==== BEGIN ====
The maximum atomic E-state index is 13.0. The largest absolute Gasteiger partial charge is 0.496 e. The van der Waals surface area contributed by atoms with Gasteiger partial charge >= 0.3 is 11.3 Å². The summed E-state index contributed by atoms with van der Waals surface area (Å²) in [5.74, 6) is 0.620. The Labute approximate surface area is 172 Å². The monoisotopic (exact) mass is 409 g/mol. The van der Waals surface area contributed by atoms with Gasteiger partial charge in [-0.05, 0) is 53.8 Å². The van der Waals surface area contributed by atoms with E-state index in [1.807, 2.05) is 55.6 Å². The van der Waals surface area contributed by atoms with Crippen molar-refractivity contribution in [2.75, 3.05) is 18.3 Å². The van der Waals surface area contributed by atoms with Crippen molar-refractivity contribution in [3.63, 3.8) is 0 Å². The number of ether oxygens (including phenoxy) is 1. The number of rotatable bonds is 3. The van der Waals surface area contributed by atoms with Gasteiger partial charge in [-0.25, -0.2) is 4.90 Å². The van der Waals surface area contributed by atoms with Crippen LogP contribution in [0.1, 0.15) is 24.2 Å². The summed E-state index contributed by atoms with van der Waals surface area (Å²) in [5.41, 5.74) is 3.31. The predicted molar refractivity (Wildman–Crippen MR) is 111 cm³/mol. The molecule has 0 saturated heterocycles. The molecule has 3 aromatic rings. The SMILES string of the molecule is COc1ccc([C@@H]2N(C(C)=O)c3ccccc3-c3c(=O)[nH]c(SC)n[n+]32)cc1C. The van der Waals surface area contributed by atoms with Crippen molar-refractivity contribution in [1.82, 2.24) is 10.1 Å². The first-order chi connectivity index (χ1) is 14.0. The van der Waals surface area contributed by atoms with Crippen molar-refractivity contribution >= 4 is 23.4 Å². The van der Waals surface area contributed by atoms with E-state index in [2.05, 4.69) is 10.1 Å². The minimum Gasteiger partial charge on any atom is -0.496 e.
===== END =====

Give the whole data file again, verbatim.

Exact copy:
The maximum atomic E-state index is 13.0. The largest absolute Gasteiger partial charge is 0.496 e. The van der Waals surface area contributed by atoms with Gasteiger partial charge >= 0.3 is 11.3 Å². The summed E-state index contributed by atoms with van der Waals surface area (Å²) in [5.74, 6) is 0.620. The Labute approximate surface area is 172 Å². The monoisotopic (exact) mass is 409 g/mol. The van der Waals surface area contributed by atoms with Gasteiger partial charge in [-0.05, 0) is 53.8 Å². The van der Waals surface area contributed by atoms with E-state index in [1.807, 2.05) is 55.6 Å². The van der Waals surface area contributed by atoms with Crippen molar-refractivity contribution in [2.75, 3.05) is 18.3 Å². The van der Waals surface area contributed by atoms with Crippen molar-refractivity contribution in [3.63, 3.8) is 0 Å². The number of ether oxygens (including phenoxy) is 1. The number of rotatable bonds is 3. The van der Waals surface area contributed by atoms with Gasteiger partial charge in [-0.25, -0.2) is 4.90 Å². The van der Waals surface area contributed by atoms with Crippen LogP contribution in [0.1, 0.15) is 24.2 Å². The summed E-state index contributed by atoms with van der Waals surface area (Å²) in [5.41, 5.74) is 3.31. The predicted molar refractivity (Wildman–Crippen MR) is 111 cm³/mol. The molecule has 0 saturated heterocycles. The molecule has 3 aromatic rings. The SMILES string of the molecule is COc1ccc([C@@H]2N(C(C)=O)c3ccccc3-c3c(=O)[nH]c(SC)n[n+]32)cc1C. The van der Waals surface area contributed by atoms with Crippen molar-refractivity contribution in [1.82, 2.24) is 10.1 Å². The first-order chi connectivity index (χ1) is 14.0. The van der Waals surface area contributed by atoms with Crippen molar-refractivity contribution >= 4 is 23.4 Å². The van der Waals surface area contributed by atoms with E-state index in [2.05, 4.69) is 10.1 Å². The minimum Gasteiger partial charge on any atom is -0.496 e.